- Additional information from the provider further justifying the need for the requested non-formulary medication addressing the reason(s) stated in the Level 1 denial or partial approval.
- The insurer’s physician shall approve, partially approve or deny a prior authorization request within four calendar days of submission by the provider.
- A request for Level 2 review that is not responded to within four calendar days (by an approval, denial or partial approval) may be deemed approved as prescribed, not to exceed a 365-day supply, upon issuance of an Order of the Chair.
Level 3 Review – Review by the Board of a Medication PAR Denial or Partial Approval
Within 10 calendar days of a denial or a partial approval by the insurer’s physician of a Level 2 review, the provider may seek review by the Board’s Medical Director’s Office.
The Level 3 review has these requirements and time frames:
- The provider shall submit the Medication PAR to the Medical Director’s Office within ten calendar days of the Level 2 review partial approval or denial date.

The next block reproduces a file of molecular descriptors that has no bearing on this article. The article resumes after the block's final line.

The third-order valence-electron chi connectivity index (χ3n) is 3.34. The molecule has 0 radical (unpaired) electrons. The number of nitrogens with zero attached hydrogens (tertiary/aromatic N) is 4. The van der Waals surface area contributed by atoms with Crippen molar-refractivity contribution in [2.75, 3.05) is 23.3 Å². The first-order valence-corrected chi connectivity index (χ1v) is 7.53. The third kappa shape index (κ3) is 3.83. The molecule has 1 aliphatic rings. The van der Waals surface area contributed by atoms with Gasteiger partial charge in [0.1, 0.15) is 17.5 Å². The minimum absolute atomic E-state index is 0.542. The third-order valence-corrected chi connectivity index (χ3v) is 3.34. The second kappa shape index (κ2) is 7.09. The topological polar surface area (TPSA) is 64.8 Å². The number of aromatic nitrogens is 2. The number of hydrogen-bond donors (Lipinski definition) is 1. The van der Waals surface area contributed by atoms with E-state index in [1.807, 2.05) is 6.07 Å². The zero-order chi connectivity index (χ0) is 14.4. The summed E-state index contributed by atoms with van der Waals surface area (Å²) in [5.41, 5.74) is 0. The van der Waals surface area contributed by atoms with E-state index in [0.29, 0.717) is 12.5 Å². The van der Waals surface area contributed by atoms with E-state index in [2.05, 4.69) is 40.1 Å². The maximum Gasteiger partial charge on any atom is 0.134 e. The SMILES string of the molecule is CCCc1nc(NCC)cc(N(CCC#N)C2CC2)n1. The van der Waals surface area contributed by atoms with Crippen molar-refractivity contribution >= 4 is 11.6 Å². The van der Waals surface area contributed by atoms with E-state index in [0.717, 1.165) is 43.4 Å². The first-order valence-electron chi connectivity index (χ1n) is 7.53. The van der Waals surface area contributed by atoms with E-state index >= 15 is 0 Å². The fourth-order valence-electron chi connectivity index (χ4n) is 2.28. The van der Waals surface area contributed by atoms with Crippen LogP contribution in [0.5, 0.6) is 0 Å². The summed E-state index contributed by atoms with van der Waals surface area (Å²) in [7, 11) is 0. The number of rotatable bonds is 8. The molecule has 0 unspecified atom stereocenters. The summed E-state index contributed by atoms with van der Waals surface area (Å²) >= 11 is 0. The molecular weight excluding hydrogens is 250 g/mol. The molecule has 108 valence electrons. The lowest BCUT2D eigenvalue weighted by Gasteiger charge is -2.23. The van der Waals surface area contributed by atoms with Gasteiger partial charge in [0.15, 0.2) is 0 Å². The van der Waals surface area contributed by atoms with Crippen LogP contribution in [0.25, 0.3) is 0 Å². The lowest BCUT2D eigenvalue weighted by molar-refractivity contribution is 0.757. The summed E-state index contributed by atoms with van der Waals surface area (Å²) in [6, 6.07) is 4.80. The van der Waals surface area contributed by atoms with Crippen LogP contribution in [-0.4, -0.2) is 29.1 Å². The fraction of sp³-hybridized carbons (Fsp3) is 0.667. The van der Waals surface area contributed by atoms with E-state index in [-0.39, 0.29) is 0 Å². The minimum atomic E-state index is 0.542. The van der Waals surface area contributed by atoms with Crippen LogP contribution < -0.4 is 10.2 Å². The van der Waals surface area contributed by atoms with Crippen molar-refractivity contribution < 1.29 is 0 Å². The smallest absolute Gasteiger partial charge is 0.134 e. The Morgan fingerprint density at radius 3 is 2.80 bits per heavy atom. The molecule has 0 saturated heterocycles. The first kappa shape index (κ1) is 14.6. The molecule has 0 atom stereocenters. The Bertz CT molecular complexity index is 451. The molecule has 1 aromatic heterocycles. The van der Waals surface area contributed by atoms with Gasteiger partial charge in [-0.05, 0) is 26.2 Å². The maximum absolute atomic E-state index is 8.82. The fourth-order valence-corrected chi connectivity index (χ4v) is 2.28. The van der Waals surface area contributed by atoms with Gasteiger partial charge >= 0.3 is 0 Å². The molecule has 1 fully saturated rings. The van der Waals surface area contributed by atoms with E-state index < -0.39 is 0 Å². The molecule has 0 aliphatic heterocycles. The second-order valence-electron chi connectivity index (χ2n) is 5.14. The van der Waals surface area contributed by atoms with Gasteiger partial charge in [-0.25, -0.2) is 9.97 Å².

- The request must include a response to the reason(s) stated in the Level 2 partial approval or denial.
- To ensure the timely review of requests, the Chair or Medical Director may designate private entities to evaluate such requests for review of partial approvals or denials of a Level 2 review, provided the entity has:
- The appropriate URAC accreditation or such accreditation/certification as designated by the Chair,
- Other demonstrated expertise and criteria established by the Board, and
- No conflict of interest related to the review and resolution of the request.
The decision by the Medical Director’s Office is final and binding on the provider, the insurer, self-insured employer and pharmacy network.
In the event a Level 3 Review is denied, the provider may not submit a Medication PAR for the same medication unless they submit evidence that there has been a change in the patient’s medical condition that renders the denial of the prior authorization request no longer applicable to the patient’s current medical condition.
- Drug Formulary (Effective 03/07/2022)
- Quick Guide to the Drug Formulary
- See all versions of Drug Formulary
- Drug Formulary Frequently Asked Questions (04/07/22)